The Jews then disputed among themselves, saying, "How can this man give us
his flesh to eat?"
So Jesus said to them, "Truly, truly, I say to you, unless you eat the
flesh of the Son of man and drink his blood, you have no life in you;
he who eats my flesh and drinks my blood has eternal life, and I will raise him
up at the last day.
For my flesh is food indeed, and my blood is drink indeed.
He who eats my flesh and drinks my blood abides in me, and I in him.
As the living Father sent me, and I live because of the Father, so he who eats
me will live because of me.
reading John, one battles constantly the temptation to spiritualize the physical or to
make physical that which is meant spiritually.
This frequently happens when “eats my flesh and drinks my blood” is
used to point to the sacrament:
(6:53) Unless you eat the flesh of the Son of Man and drink his blood. These
words are at the heart of the discourse on the
of Life, and have created great misunderstanding among interpreters.
who is inclined toward a sacramental viewpoint will almost certainly want to
take these words as a reference to the sacrament of the Lord's Supper, or the
Eucharist, because of the reference to eating and drinking. But this does not
follow: by anyone's definition there must be a symbolic element to the eating
which Jesus speaks of in the discourse, and once this is admitted, it is better
to understand it here, as in the previous references in the passage, to a
personal receiving of (or appropriation of) Christ and his work. 77tn (6:53)
That is, "no eternal life" (as opposed to physical life).
(6:54) Or "who chews"; Grk oJ trwvgwn (Jo trwgwn). The alternation
between ejsqivw (esqiw, "eat," v. 53) and trwvgw (trwgw,"eats,"
vv. 54, 56, 58; "consumes," v. 57) may simply reflect a preference for
one form over the other on the author's part, rather than an attempt to express
a slightly more graphic meaning. If there is a difference, however, the word
used here (trwvgw) is the more graphic and vivid of the two ("gnaw" or
(6:54) Notice that here the result (has eternal life and I will raise him up at
the last day) is produced by eating (Jesus') flesh and drinking his blood.
Compare John 6:40 where the same result is produced by "looking on the Son
and believing in him." This suggests that the phrase here (eats my flesh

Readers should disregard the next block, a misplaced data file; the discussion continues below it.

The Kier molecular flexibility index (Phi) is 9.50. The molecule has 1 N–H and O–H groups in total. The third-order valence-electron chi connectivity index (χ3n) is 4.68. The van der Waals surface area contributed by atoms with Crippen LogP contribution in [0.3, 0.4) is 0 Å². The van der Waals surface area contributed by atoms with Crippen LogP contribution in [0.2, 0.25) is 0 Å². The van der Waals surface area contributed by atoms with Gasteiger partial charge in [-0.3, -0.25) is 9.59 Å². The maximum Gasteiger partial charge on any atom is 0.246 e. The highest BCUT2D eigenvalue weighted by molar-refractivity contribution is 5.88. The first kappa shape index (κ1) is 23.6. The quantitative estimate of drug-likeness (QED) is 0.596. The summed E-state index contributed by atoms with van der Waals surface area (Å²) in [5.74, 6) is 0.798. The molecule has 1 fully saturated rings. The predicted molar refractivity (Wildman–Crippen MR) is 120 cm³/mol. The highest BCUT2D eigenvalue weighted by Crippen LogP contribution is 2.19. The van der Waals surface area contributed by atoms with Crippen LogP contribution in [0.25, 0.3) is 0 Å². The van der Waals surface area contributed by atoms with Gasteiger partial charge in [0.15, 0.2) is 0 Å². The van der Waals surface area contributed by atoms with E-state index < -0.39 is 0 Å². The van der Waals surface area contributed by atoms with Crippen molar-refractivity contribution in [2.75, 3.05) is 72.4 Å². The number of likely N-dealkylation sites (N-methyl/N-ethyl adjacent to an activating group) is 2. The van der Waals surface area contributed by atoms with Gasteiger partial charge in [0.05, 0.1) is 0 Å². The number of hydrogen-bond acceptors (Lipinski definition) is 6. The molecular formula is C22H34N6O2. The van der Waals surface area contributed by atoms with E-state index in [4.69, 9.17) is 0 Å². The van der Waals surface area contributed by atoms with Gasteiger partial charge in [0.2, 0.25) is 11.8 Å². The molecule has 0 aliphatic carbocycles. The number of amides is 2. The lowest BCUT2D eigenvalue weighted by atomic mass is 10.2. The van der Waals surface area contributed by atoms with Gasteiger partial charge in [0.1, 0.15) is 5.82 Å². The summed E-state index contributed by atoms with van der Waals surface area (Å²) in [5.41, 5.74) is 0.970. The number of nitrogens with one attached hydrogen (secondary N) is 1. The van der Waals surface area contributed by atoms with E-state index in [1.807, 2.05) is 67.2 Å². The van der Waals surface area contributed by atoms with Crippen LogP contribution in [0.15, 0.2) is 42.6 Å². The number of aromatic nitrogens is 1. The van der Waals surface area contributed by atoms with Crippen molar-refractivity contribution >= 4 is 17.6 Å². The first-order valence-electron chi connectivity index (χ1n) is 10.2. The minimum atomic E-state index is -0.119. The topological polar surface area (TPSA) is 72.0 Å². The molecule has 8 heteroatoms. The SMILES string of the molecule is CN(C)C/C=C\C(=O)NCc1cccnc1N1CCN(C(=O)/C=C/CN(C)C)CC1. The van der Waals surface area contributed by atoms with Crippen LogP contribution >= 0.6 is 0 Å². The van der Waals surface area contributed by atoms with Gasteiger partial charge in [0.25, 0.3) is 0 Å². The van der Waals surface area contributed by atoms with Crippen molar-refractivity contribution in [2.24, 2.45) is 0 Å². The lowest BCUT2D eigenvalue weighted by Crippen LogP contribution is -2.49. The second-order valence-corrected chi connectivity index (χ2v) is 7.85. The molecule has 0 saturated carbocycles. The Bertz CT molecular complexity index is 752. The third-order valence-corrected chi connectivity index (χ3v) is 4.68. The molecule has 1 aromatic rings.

and drinks my blood) is to be understood by the phrase in 6:40 (looks on the Son
believes in him). Net Bible
The preexistence of the
Word at creation and the identification of the Word with Jesus necessitate
metaphor and understanding enlightened beyond the merely physical:
In fact, none of Jesus'
teaching makes sense unless we realize who he really is. He says as much in the
verses that follow about the Son of Man (v. 62), yet he is speaking very
cryptically when he refers to the ascension of the Son of Man to where he was
before. A reference to preexistence, mingled with associations from Daniel
7, would be very hard to grasp. The one standing before them was claiming to be
a person beyond their imagination. The strangeness of his reference to eating
his flesh and drinking his blood is matched by the claims he is making about
himself. In a sense he is saying, "You haven't seen anything yet. There
will be plenty more to come that will be offensive to fallen human reason."
For the ascent of the Son of Man to where he was before begins with the cross
(cf. 3:14), the ultimate source of offense. If they are offended by this talk
about eating his flesh and drinking his blood, how will they be able to tolerate
the cross, which lies behind Jesus' talk of giving his flesh and blood?
than metaphor, Jesus speaks archetypally:
There are several
hints in the text that Jesus is referring to the sacrament here. First, the
image of drinking Christ's blood (6:53) does not correspond to the starting
point, namely, to the feeding of the five thousand and the manna in the
wilderness. Jesus started with the simple image of bread, and now he brings in
the idea of blood and drink. Drinking blood is not a natural image for
receiving his revelation, though it might be suggestive of receiving his life,
since "the life of every creature is its blood" (Lev 17:14; Deut
12:23). But it is a very scandalous image for a Jew since drinking any blood,
let alone human blood, was forbidden by the law (Lev 3:17; 17:14; Deut 12:23).
Second, although the reference to "real" food and drink (6:55) means
this eating and drinking "fulfill the ideal, archetypal function of food
and drink" (Barrett 1978:299), it does not mean that this eating and
drinking are something other than actual eating and drinking. This is
archetypal, "real" (alethes) food and drink, just as
Nathaniel was "really" (alethos), archetypically, an
Israelite (1:47). Being archetypal did not mean Nathaniel was not also an
actual Israelite, nor would the flesh and blood's being archetypal food and
drink necessarily mean they are not also actual food and drink. If there is a
reference here to actual food and drink, then it must refer somehow to the
Eucharist since there is nothing else to which it would correspond. We know